Torte is a round, layered cake with a creamy filling in the middle. A good example of this is (authentic) black forest cake (Schwarzwalder Kirschtorte). Don't be fooled by the imitation recipes for this German classic. The real thing is made with a dark biscuit base (flavored with cocoa or chocolate), and two layers of regular cake. The bottom layer usually gets filled with cherry preserves flavored with cherry liqueur. The filling is pudding based, and the topping is whipped cream.
The pudding fillings mentioned above are the most popular kind for different types of Torte, such as chocolate. Preparing pudding with boiled milk makes this type of filling. The pudding gets cooled down to room temperature, and added to creamed butter. This is a tricky part. The temperature of the butter has to be close to the temperature of the pudding, or something nasty called "Gerinnung" will happen. It does not look very appetizing when that happens (think curdled milk).
Different flavors of pudding are used to make different types of Torte. Chocolate, vanilla, lemon and butterscotch are some popular examples.
Marzipan can be best translated as almond paste. This confection is popular around Christmas time. The traditional way of making marzipan is with finely ground almonds, rosewater, and powdered sugar. A lot of Internet recipes will tell you to make it with egg white, but that is a misconception. Marzipan can be shaped into balls and rolled in cocoa powder for an easy treat. The store-bought kind is usually shaped into loaves or animals (pigs are popular). The loaf type is coated with chocolate.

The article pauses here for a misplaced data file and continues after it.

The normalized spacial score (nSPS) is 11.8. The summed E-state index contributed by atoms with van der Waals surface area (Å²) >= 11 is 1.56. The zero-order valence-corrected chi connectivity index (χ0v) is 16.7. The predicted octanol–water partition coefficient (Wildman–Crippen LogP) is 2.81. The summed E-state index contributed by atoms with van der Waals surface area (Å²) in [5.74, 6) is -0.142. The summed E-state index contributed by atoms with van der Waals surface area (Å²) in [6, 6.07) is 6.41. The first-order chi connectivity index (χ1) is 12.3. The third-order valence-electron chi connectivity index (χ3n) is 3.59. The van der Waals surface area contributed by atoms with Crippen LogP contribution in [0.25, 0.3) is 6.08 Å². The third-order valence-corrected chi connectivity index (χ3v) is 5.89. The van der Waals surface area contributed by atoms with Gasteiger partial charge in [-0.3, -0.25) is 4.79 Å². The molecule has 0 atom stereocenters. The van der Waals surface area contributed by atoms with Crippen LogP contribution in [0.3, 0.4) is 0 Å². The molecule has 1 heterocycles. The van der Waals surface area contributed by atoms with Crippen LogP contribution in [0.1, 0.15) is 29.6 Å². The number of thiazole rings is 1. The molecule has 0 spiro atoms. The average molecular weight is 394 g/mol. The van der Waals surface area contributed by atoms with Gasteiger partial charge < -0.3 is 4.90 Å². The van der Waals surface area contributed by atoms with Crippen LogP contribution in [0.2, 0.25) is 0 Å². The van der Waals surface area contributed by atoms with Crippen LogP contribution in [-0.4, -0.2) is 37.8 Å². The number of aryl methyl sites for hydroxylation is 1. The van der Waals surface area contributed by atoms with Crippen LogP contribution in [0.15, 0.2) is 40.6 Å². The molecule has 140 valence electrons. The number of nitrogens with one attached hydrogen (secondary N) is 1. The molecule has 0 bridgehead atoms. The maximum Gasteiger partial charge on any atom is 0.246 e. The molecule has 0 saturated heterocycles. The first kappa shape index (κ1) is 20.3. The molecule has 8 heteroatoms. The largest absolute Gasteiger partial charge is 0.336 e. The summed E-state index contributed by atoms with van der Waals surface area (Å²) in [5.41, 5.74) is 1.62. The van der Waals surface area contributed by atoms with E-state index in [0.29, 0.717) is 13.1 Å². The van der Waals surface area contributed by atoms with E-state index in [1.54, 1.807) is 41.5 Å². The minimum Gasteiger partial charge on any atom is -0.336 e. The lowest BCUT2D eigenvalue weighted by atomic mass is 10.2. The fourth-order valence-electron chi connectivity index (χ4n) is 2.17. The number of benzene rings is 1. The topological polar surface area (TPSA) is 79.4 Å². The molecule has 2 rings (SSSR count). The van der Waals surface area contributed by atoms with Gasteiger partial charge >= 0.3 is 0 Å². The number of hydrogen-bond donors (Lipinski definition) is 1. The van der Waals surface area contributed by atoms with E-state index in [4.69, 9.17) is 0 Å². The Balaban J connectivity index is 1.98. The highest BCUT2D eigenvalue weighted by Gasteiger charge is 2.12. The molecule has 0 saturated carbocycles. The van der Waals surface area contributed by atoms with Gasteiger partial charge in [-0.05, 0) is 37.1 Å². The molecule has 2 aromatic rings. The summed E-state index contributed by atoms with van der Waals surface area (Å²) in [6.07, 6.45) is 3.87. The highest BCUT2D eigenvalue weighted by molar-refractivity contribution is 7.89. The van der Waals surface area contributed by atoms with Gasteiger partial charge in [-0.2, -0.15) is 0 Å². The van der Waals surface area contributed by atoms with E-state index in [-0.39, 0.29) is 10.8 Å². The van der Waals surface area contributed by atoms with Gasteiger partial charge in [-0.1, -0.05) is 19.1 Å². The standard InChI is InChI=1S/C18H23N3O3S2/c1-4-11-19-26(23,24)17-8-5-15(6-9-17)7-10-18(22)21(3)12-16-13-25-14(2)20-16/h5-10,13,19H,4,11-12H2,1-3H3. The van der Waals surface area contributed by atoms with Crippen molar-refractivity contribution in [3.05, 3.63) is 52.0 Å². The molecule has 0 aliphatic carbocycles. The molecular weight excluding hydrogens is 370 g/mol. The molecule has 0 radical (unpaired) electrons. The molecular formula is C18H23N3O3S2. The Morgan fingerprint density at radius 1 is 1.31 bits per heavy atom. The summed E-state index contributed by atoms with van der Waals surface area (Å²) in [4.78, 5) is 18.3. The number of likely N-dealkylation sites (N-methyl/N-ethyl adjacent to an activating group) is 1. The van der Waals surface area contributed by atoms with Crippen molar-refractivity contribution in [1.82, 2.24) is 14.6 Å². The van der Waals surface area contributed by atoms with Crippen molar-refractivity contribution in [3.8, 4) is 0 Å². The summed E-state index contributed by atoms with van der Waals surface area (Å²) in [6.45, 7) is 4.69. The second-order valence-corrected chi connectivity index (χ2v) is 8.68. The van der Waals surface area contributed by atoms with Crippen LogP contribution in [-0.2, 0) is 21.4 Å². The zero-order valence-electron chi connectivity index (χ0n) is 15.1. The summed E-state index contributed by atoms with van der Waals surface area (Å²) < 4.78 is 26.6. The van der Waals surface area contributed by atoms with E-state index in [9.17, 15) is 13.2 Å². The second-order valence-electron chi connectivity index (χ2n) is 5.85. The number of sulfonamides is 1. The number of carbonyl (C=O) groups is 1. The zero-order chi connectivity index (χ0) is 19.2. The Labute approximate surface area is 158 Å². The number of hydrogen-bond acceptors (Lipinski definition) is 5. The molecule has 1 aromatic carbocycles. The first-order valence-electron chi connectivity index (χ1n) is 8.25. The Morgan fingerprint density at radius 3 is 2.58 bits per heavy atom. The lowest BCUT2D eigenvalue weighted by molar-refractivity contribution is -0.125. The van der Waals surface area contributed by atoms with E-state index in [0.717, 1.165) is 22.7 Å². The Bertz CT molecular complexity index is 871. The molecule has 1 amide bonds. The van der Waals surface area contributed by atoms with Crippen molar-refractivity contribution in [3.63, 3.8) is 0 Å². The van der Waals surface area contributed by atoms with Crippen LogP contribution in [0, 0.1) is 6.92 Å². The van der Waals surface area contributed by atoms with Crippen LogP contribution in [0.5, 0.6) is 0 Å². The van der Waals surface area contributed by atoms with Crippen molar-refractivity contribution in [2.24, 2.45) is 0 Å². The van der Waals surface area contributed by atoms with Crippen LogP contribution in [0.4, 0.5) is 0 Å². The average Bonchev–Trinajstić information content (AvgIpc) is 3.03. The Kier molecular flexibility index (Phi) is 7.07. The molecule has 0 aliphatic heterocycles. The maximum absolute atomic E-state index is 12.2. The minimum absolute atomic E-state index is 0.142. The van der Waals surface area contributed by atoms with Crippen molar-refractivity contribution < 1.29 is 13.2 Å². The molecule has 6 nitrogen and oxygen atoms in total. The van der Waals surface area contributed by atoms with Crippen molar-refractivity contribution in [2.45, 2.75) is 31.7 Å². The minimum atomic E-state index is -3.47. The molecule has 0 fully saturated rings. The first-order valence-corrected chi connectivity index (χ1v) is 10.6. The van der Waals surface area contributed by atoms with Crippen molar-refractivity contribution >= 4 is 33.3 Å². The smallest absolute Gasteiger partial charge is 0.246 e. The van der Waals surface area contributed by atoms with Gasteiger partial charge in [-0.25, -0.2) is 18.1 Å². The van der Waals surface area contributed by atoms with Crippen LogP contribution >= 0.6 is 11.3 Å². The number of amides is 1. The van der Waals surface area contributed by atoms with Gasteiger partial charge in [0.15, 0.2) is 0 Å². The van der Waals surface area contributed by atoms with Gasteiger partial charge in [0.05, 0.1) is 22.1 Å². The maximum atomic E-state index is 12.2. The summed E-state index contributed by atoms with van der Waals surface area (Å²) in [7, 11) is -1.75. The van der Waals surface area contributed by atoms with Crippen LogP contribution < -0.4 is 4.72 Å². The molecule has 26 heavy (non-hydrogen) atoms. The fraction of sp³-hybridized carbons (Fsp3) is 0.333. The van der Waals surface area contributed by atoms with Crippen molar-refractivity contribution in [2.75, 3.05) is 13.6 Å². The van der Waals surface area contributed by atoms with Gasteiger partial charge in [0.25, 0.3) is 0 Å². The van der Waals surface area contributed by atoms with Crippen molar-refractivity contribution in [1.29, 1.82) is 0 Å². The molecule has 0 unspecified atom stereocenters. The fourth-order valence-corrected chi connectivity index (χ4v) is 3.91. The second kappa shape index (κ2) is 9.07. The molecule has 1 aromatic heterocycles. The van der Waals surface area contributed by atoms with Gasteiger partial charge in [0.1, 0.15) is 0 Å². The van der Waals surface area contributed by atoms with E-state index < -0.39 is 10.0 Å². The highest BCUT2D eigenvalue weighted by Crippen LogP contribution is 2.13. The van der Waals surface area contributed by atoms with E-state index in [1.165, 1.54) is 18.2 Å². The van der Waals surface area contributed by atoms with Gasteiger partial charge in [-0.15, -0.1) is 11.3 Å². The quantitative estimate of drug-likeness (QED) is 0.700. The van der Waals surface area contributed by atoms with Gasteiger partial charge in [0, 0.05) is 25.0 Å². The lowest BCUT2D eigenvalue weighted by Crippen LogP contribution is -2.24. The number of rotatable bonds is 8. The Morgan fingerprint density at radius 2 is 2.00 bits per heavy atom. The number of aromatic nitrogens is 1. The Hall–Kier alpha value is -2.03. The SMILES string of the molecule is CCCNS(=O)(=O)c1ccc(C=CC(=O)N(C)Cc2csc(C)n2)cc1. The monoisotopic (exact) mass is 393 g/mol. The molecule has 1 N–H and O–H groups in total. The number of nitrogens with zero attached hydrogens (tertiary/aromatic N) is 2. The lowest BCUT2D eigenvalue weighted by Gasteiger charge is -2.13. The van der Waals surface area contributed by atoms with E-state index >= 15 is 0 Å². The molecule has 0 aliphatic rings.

Stollen is a typical German Christmas item. It's a loaf made with a sweet yeasty dough that contains raisins, nuts, orange peel, and sometimes marzipan. It is coated in powdered sugar. You may have seen Stollen even at your local grocery store, as it has become quite popular for the holiday season.
Krappel can be translated to doughnuts, but I have never had a doughnut yet that tastes anything like the ones my mother made. Usually she made them for New Years only. Possibly because they are time consuming to make. The dough is made with yeast and has to get kneaded. Then it has to rise. Then it has to get kneaded again. Then it has to rise again. I can't remember how often this step gets repeated, but the whole process of making these took all day.
Once the dough was done rising for the final time, it was rolled out with a rolling pin. We used a simple drinking glass upside down (dipped into flour) as a cookie cutter to make circular shapes. Then we put a teaspoon of homemade strawberry preserve into the center of half of the circles. Then we took the remaining dough circles and put them on top of the ones with the filling. After that we used a slightly smaller drinking glass and pressed it upside down to cut out the final Krappel (or doughnut shape). What's the next step? You guessed it - they had to be set aside to rise again, under kitchen towels in a warm place. To finish, we deep-fried them in hot oil.
So, where are the German chocolate cake and the Strudel? There is nothing German about German chocolate cake and Strudel is really from Austria, although Strudel is popular in the Southern regions of Germany, like Bavaria.